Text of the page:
Last year we celebrated the 800th anniversary of Magna Carta (which spellcheck irritatingly insists on changing to “manga”). Next year it will be the 800th anniversary of the Great Charter’s less famous little brother, the Charter of the Forest, which was drawn up to limit some of the abuses relating to the king’s forest law. To celebrate this, in 2017 the Woodland Trust is planning to issue a Charter for Trees, Woods and People which is intended to “redefine the relationship between trees and people in the UK for the future”. To shape the contents of the charter they are asking people to share their own stories of trees and woodland, and the ways in which they have shaped both the landscape and the lives of individuals and communities. So, as you do, I have been pondering trees in general and historic woodland in particular.
One of our regular walking spots is a nearby country park at Heath and Reach in Bedfordshire. Much of this is recently planted woodland on land which was once the grounds of a country house, but it also includes some reinstated natural heathland and two areas of “ancient woodland”, Bakers Wood and Kings Wood. Google tells me that to qualify as “ancient” a wood must be known to have existed since at least 1600, though most will be far older and may date back 10,000 years as part of the country’s original woodland cover. These woodlands are semi-natural – for centuries they were managed and used sustainably through the use of pollarding and coppicing, practices which are being reintroduced to maintain the ecological balance of the woodland. Bakers Wood also has a medieval woodbank, originally used to mark boundaries and now flanking the side of a footpath, formerly a road.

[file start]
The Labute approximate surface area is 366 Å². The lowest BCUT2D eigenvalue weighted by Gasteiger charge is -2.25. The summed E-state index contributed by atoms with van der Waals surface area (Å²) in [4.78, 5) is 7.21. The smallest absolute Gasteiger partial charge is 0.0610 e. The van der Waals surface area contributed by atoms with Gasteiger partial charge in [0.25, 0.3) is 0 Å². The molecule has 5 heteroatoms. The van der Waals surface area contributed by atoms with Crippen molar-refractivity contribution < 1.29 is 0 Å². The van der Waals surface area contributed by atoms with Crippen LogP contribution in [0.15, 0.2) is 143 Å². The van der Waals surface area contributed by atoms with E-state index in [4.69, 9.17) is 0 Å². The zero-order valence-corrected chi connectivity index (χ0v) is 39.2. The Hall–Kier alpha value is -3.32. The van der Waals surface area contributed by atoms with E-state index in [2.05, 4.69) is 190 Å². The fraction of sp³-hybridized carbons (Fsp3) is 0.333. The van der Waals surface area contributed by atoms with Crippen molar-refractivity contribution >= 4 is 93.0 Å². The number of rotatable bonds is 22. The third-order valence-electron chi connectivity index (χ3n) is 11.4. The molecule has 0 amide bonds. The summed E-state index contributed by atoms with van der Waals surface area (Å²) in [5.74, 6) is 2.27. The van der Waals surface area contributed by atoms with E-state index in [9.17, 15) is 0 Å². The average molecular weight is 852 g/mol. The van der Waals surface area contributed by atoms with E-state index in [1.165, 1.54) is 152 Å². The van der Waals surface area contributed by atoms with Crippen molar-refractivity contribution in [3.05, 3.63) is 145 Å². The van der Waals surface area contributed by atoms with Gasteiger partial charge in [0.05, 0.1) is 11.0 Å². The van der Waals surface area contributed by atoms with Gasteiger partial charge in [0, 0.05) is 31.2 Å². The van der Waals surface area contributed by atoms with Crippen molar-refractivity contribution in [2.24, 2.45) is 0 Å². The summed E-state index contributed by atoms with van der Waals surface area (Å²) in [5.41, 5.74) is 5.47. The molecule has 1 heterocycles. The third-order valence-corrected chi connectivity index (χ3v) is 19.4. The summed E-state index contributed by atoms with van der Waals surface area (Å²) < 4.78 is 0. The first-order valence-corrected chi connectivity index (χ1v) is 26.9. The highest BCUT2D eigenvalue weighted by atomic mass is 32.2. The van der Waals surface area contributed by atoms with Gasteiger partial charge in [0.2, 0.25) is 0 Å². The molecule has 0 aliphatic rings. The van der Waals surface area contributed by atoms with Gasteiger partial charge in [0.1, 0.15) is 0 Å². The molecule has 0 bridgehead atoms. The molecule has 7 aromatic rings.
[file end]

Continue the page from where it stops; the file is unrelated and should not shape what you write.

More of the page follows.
A little research turned up a lawsuit which gives a glimpse into the working life of the wood in the 19th century. In 1842 a local man, Thomas Bodsworth, appeared at the Bedford Quarter Sessions charged with stealing a quantity of “ling” or “heath” (heather) from Bakers Wood. James Hedges, a woodman employed by the owner of the estate, Lord Leigh, had been cutting and faggoting ling, leaving it in stacks containing ten faggots. Another woodman, Thomas Morgan, described how he had been going along the bottom of Bakers Wood early one July morning when he saw a man who should not have been there coming down a private path. The man called out to him, apparently assuming he was someone else, but he did not answer. Morgan followed, caught the man, who he then recognised as a certain Thomas Bodsworth, and found him in possession of a bundle of ling. Morgan escorted Bodsworth from the wood and left the ling under some oak boughs. Hedges stated that when Morgan told him he had caught Bodsworth he had checked his stacks; two had been pulled down and the best of the ling taken out of the faggots.He was able to identify the ling found on Bodsworth as the missing amount. Lord Leigh’s land agent John Flint told the court he had never given Bodsworth permission to take any ling, either from the wood or from any other part of the estate. Bodsworth said he hoped Mr. Flint would forgive him. He was unable to buy any ling and he had wanted some to make besoms; he had nothing else to live on. Although Bodsworth pleaded not guilty, he was found guilty of stealing two faggots worth sixpence and sentenced to one month’s imprisonment with hard labour.